Reaching the Roma

Roma-sofia-bulgaria2.jpgMonday 26 February 2018 04:36

The Roma make up 10 per cent of Bulgaria’s population, making them one of the country’s largest ethnic minorities. ECM missionaries Andrew & Kate Blackwell write about the gospel needs for this group.

Recently we attended a conference that was presented by a Roma pastor who has worked extensively with Roma communities in Bulgaria. He brought a deep understanding of Roma culture and experience gained from much trial and error regarding ministry approaches to Roma.

The Roma (often known as “Gypsies”) are believed to have originated in northern India and Pakistan. From around 1000 A.D, through enslavement and conscription, they spread out across the modern-day Balkans under the Byzantine and Ottoman Empires.

There are an estimated 10–12 million Roma (Gypsy) people throughout Europe, mostly concentrated in Turkey, Romania, Bulgaria and other Central and Eastern European countries. Roma are the largest minority group in Europe and in Bulgaria represent around 10 per cent of the population.

The US State Department Trafficking in Persons (TIP) report highlights the overrepresentation of Roma as victims of Human Trafficking and their vulnerability to sexual exploitation, forced labour and child begging. There is a poverty of values within many Roma communities which is a key driver of these statistics and it goes hand in hand with material poverty.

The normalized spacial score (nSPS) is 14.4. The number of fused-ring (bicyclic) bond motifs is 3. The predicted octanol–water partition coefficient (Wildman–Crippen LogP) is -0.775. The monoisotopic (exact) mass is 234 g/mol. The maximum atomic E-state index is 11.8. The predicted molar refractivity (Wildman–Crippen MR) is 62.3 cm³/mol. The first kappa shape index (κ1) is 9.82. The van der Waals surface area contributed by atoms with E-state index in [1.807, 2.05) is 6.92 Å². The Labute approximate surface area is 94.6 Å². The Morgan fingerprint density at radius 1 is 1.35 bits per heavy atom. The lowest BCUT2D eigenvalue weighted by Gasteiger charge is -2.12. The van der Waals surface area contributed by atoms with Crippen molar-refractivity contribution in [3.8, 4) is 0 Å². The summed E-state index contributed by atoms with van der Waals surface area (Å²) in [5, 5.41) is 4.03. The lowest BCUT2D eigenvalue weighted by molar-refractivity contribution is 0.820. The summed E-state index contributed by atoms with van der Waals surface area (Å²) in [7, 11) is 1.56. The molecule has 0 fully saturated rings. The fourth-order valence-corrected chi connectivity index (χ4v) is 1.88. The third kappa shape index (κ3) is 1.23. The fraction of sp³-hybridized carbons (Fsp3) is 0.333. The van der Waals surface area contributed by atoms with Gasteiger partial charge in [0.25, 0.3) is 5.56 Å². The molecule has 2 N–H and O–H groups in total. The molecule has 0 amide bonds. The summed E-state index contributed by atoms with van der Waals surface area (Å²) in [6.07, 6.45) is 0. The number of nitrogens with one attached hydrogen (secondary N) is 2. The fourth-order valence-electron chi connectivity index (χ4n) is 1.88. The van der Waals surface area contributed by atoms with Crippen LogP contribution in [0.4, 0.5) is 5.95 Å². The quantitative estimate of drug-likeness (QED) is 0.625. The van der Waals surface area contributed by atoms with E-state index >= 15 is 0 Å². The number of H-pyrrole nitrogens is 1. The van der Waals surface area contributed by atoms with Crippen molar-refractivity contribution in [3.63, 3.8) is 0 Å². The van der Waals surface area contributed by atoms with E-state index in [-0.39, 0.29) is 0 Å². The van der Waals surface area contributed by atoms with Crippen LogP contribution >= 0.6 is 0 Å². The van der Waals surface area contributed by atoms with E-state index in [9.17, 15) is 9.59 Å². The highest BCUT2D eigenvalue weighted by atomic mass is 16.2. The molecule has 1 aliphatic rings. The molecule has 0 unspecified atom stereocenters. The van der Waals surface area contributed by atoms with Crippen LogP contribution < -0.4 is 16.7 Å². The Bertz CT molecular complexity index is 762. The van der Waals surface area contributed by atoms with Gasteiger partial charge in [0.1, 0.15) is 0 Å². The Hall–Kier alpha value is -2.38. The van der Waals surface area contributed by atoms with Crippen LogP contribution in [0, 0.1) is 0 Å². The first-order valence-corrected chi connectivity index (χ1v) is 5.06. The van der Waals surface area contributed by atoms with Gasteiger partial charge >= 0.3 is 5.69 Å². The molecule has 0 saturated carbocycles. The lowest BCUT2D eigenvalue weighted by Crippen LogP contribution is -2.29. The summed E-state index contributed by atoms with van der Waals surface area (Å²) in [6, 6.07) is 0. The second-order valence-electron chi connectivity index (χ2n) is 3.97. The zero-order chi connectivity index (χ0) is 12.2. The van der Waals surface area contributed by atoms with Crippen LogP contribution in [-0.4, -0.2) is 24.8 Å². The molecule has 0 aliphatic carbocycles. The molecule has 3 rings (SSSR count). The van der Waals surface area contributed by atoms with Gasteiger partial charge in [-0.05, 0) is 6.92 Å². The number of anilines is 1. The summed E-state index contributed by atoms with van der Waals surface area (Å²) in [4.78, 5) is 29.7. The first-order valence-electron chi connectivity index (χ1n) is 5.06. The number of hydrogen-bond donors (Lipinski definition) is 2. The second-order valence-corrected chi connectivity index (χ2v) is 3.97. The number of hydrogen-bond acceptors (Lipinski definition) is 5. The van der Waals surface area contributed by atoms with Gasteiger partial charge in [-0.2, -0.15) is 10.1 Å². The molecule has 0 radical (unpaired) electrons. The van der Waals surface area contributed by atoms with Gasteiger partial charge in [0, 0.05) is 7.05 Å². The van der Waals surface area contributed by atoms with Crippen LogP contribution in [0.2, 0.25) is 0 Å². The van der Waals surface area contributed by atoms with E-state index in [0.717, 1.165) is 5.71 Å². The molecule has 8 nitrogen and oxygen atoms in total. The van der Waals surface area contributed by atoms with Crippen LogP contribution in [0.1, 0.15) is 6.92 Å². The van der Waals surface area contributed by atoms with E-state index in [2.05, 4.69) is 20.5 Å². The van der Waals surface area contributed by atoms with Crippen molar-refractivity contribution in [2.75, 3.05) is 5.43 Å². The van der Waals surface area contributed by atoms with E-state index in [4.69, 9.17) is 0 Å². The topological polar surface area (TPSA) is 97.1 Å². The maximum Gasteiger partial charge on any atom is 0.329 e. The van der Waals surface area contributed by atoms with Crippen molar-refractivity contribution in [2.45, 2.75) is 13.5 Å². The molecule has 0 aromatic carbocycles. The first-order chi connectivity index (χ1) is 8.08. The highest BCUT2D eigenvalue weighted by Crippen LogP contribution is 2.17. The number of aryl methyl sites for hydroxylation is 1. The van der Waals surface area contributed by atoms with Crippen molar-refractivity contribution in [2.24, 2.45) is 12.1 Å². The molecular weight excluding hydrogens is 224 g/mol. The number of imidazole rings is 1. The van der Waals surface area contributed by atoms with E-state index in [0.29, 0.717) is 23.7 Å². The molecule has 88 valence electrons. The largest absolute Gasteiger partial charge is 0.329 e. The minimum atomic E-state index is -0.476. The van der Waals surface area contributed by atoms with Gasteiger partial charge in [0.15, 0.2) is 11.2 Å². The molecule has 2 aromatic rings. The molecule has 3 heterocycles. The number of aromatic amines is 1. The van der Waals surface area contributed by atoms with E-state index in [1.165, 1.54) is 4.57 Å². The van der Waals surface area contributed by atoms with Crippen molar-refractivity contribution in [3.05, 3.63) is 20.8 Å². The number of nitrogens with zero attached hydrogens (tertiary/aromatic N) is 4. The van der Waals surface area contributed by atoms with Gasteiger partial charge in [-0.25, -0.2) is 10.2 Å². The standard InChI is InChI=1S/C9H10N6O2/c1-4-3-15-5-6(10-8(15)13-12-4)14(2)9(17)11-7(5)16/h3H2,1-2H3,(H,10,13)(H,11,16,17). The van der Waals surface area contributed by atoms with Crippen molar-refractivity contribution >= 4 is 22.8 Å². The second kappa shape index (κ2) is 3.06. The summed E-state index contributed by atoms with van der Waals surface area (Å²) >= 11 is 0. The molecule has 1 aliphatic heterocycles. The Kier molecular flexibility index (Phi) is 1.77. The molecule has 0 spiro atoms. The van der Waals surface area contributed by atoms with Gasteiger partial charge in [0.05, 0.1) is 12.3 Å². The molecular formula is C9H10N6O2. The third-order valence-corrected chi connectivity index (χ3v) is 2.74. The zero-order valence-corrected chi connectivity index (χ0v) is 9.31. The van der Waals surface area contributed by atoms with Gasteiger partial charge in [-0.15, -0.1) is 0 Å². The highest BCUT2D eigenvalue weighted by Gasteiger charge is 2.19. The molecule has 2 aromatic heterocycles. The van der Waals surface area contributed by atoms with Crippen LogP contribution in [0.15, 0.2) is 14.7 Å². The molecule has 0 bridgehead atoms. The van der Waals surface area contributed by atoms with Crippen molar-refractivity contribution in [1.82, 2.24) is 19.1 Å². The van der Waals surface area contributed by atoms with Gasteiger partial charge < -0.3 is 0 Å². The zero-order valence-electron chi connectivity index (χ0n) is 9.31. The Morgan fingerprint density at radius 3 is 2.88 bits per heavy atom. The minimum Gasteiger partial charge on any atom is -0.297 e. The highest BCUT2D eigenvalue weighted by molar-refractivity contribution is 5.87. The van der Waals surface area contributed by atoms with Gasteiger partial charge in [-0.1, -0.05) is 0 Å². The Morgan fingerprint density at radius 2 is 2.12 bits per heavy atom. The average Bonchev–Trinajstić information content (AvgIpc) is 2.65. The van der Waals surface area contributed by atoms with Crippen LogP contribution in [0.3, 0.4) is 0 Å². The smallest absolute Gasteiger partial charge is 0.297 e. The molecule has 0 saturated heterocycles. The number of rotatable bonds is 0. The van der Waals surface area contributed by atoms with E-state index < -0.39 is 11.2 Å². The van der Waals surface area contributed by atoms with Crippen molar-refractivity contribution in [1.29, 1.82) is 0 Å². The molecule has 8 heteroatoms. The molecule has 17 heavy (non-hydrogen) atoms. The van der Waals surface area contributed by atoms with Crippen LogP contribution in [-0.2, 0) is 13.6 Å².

There were several key insights presented at the conference regarding effective ministry within Roma communities which really stood out for us.

Firstly, Roma people generally do not learn through what they hear, but rather they learn from what they see. Much of the poverty of values within Roma communities come from learned behaviours; from watching parents, siblings, friends, neighbours and community leaders; behaviours repeated generation after generation. 

Roma people feel more secure within their own community, and are very uncomfortable outside of it. Many Roma, like most of us, are seeking acceptance and approval, and outside of their communities they rarely get this. Racism against the Roma is alive and well.

The Roma presenters at the conference were adamant that ministry amongst Roma must not be based on material things. They gave many examples of how well-meaning attempts to help Roma physically had caused strife, and had in fact taken away from the gospel message.

Ministry to Roma will only be effective when it is based on real relationship, which happens over a long period of sustained interaction and when trust has been established. It is long term ministry, which must be focused on the whole community, in order for real change in values to occur.

However, there is much that cannot change without the intervention of the Holy
Spirit so please pray with us that God will transform this poverty of values with the richness of His gospel, and how we, as His people, can be used as His instruments in this process. 

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